It was 1987, and former Senator Howard Baker had recently been named President Reagan’s chief of staff, replacing Donald Regan. Stories like these were National Journal’s meat and potatoes, and I was told to get a photo for the next week’s cover story on how Baker’s appointment would affect the White House staff.
A few years earlier, I had photographed Baker in his role as senate majority leader, which is when I also met Tommy Griscom, Baker’s press secretary. Like most Hill staffers, Tommy was protective of his boss’s time, allowing me only five minutes to take my photos and disappear. I accepted his conditions, entered Baker’s office with Tommy, and began taking pictures. After about four minutes, I thanked the senator for his time, packed up my gear, and headed toward the door. Baker, a renowned photo buff, put his hand on my shoulder and started talking cameras. I looked at Tommy and shrugged. After a few minutes, obviously miffed, Tommy turned on his heel and walked out of the office. The senator and I continued to discuss lenses and cameras.
Fast forward to 1987. Tommy Griscom was now White House communications director, and I had to go through him to get my cover photo of Baker. When I finally got him on the phone, his answer was set in stone: No way could he let me take pictures of Howard Baker, who was far too busy to take the time. After much pleading, he allowed that although he couldn’t deliver Baker, he could get me in with the president instead. That didn’t help me with the problem at hand, but you don’t turn down a one-on-one with the leader of the free world.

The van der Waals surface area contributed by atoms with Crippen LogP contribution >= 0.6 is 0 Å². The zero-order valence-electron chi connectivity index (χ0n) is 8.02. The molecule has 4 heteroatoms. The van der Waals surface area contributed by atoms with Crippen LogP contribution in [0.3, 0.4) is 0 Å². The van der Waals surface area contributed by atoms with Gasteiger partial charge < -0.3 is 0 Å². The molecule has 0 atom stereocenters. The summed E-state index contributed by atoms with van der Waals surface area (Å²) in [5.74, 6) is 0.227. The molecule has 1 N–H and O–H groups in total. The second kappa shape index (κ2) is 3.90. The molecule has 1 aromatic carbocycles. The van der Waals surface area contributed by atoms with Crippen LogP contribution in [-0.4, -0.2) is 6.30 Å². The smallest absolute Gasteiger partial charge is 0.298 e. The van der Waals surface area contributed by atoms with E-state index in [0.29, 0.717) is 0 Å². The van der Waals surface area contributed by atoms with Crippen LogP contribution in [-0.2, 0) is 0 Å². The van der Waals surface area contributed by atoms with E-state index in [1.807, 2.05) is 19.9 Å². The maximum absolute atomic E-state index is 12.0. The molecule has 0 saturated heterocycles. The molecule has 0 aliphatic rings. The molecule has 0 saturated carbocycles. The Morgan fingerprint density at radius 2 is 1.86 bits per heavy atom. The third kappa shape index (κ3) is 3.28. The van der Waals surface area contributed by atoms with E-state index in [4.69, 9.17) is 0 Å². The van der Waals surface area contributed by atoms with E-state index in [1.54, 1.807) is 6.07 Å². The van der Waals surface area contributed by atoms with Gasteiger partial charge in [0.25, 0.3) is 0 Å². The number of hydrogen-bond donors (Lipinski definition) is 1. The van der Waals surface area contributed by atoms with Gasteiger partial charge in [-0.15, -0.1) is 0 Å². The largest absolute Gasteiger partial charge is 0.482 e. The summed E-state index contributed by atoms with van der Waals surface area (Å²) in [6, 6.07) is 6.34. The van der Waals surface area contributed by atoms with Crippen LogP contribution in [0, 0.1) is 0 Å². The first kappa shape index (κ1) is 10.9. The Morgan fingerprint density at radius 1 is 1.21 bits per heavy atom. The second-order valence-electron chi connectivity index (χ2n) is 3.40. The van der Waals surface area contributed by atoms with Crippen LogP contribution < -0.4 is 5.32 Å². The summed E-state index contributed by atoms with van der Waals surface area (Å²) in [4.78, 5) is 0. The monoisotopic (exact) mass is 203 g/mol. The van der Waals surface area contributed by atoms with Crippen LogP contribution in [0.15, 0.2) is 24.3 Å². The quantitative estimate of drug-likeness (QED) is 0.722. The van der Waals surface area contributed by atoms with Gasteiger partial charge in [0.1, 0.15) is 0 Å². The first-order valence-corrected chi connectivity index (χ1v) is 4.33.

A few days later, I arrived at the White House Press Office and was escorted by an aide to the Oval Office waiting area. After a few minutes, I was brought in to meet President Reagan. I started clicking away, moving outside near the Rose Garden for a better background. Reagan was exceedingly gracious and cooperative. When I had all the photos I needed, I thanked him and shook his hand. He then asked me if there was anything else he could do for me.
“Mr. President,” I said, “I really need to take a picture of Howard Baker.” Within two minutes, I was taking pictures of Baker, both with and without the president.
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